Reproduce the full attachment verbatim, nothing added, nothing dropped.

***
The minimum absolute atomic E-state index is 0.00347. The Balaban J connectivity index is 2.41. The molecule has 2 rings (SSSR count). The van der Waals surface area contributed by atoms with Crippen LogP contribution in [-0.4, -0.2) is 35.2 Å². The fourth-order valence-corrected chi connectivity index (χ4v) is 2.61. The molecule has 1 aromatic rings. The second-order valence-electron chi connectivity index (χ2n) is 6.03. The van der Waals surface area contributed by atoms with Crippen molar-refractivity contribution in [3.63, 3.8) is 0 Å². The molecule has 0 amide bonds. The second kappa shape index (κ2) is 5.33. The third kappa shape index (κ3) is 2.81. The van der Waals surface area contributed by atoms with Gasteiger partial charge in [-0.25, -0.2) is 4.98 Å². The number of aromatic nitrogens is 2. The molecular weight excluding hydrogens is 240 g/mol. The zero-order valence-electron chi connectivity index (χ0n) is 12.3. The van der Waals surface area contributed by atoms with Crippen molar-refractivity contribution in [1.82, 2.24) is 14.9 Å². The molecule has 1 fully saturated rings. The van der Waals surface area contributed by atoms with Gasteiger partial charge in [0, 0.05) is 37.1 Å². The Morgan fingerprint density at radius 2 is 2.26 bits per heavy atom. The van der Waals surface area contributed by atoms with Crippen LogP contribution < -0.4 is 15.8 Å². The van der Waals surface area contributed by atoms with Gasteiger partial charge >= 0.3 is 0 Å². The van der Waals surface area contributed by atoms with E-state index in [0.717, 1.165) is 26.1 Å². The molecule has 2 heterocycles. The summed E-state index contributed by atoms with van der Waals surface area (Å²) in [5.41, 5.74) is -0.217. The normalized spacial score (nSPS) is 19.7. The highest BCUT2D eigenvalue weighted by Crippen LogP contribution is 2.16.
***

The minimum absolute atomic E-state index is 0.00347. The Balaban J connectivity index is 2.41. The molecule has 2 rings (SSSR count). The van der Waals surface area contributed by atoms with Crippen LogP contribution in [-0.4, -0.2) is 35.2 Å². The fourth-order valence-corrected chi connectivity index (χ4v) is 2.61. The molecule has 1 aromatic rings. The second-order valence-electron chi connectivity index (χ2n) is 6.03. The van der Waals surface area contributed by atoms with Crippen molar-refractivity contribution in [3.63, 3.8) is 0 Å². The molecule has 0 amide bonds. The second kappa shape index (κ2) is 5.33. The third kappa shape index (κ3) is 2.81. The van der Waals surface area contributed by atoms with Gasteiger partial charge in [-0.25, -0.2) is 4.98 Å². The number of aromatic nitrogens is 2. The molecular weight excluding hydrogens is 240 g/mol. The zero-order valence-electron chi connectivity index (χ0n) is 12.3. The van der Waals surface area contributed by atoms with Crippen molar-refractivity contribution in [1.82, 2.24) is 14.9 Å². The molecule has 1 fully saturated rings. The van der Waals surface area contributed by atoms with Gasteiger partial charge in [0, 0.05) is 37.1 Å². The Morgan fingerprint density at radius 2 is 2.26 bits per heavy atom. The van der Waals surface area contributed by atoms with Crippen LogP contribution < -0.4 is 15.8 Å². The van der Waals surface area contributed by atoms with Gasteiger partial charge >= 0.3 is 0 Å². The van der Waals surface area contributed by atoms with E-state index in [0.717, 1.165) is 26.1 Å². The molecule has 2 heterocycles. The summed E-state index contributed by atoms with van der Waals surface area (Å²) in [5.41, 5.74) is -0.217. The normalized spacial score (nSPS) is 19.7. The highest BCUT2D eigenvalue weighted by Crippen LogP contribution is 2.16.